The Mister and I moved into a new place a week before the beginning of the month, and have only just now finally settled in. We've had quite a few guests to the new place already, including a dear friend, who we hope will be moving up to Big Sky for the winter season. We have new plants, a beautiful mantle and a heinous chest freezer. What more could we need?

Today we've been cleaning up in preparation for a visit, and I looked up recipes for natural glass cleaner. I combined a few that I found and here's the one that I used today with great success:

Verre Propre
1:1 ratio of water to vinegar (I used 3/4 C apple cider vinegar)
dash of lemon juice
1 t Dr. Bronner's Peppermint Castile Soap

I'd also read somewhere that old newspaper cleans glass well. I highly recommend it!

I'm now searching for a recipe for a Tea Tree oil-based household cleanser. That stuff is amazingly powerful.

Saturday, September 11, 2010

It's knitting season.

Finished madelinetosh's Honey cowl a few days ago, but I can't decide if I like the drape of it enough to keep 3 skeins of yarn tied up in it.

Photo on 2010-09-11 at 11.35

It is super warm, but very bulky and I think I would only wear it doubled like in the photo. I would like to knit another cowl in a solid or semi-solid bulky as well. I'm a little over triangle-shaped shawls for the moment, but I have an infinite amount of lace.

On our way to Dillon today, which means I'd like to have a new project started, but unsure of what to bring. Work has also slowed down enough at this point that I'm getting in quite a few hours of knitting every day/night, so I need something to consume those hours.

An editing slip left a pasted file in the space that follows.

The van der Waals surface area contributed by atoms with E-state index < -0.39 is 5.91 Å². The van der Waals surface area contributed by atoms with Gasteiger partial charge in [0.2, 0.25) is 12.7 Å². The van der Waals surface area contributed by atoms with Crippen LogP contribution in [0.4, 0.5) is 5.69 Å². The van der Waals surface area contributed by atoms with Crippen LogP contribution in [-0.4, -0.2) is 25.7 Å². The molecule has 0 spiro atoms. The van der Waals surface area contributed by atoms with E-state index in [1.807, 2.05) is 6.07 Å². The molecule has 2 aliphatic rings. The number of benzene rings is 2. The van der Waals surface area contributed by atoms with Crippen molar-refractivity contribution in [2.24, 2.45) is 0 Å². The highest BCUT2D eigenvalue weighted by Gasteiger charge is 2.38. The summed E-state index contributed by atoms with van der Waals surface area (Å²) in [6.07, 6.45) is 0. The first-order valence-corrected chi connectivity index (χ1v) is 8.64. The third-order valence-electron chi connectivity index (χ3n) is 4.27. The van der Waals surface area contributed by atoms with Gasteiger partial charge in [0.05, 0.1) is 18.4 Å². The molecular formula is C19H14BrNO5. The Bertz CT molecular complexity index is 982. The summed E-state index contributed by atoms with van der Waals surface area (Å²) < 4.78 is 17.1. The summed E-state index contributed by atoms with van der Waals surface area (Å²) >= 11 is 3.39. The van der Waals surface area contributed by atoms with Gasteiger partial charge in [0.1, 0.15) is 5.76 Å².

Mostly, I need shelves so that I can organize my yarn well enough that I'll be inspired to use it. Love the diamond shelves at INUA Wool Shoppe - might have to take up a minor construction project. Oh the sanding though!

Tuesday, September 7, 2010

Stash Organization

I just keep buying more yarn! This needs to stop. My plan for today was to run into town and exchange a skein of Noro Silk Garden at Stix, my local yarn shop. I started making a Ten Stitch Blanket two days ago, but the colorway I chose was a little too bright jewel-toney for me to knit an entire blanket of.

I cancelled that plan, however, because lately I am unable to walk into that store without splurging on yarn for which I have no project. This means that I have two skeins of madelinetosh sock, two Shibui sock, infinite amounts of Malabrigo lace, as well as Artyarns Cashmere 1 and 4 untouched skeins of Malabrigo worsted.

Today I went through my pile o' yarn next to DH's leatherworking desk and tried to bag things by brand and weight. I found a half skein of bison yarn, and 2 1/2 skeins of qiviuq. Hundreds of dollars of yarn, which are sitting there, waiting. Why can't I just give it away?

I have so many skeins of unplied worsted, I need a fulled project. I have been planning on knitting a horse blanket, but was unwilling to spend hundreds on the 1500+ yards of wool I needed. Looks like I may not need to.

Perhaps I need to look up a stash swap group on Ravelry. I might be too picky for that though. I just wish Lidped was here to help me make decisions on knitting.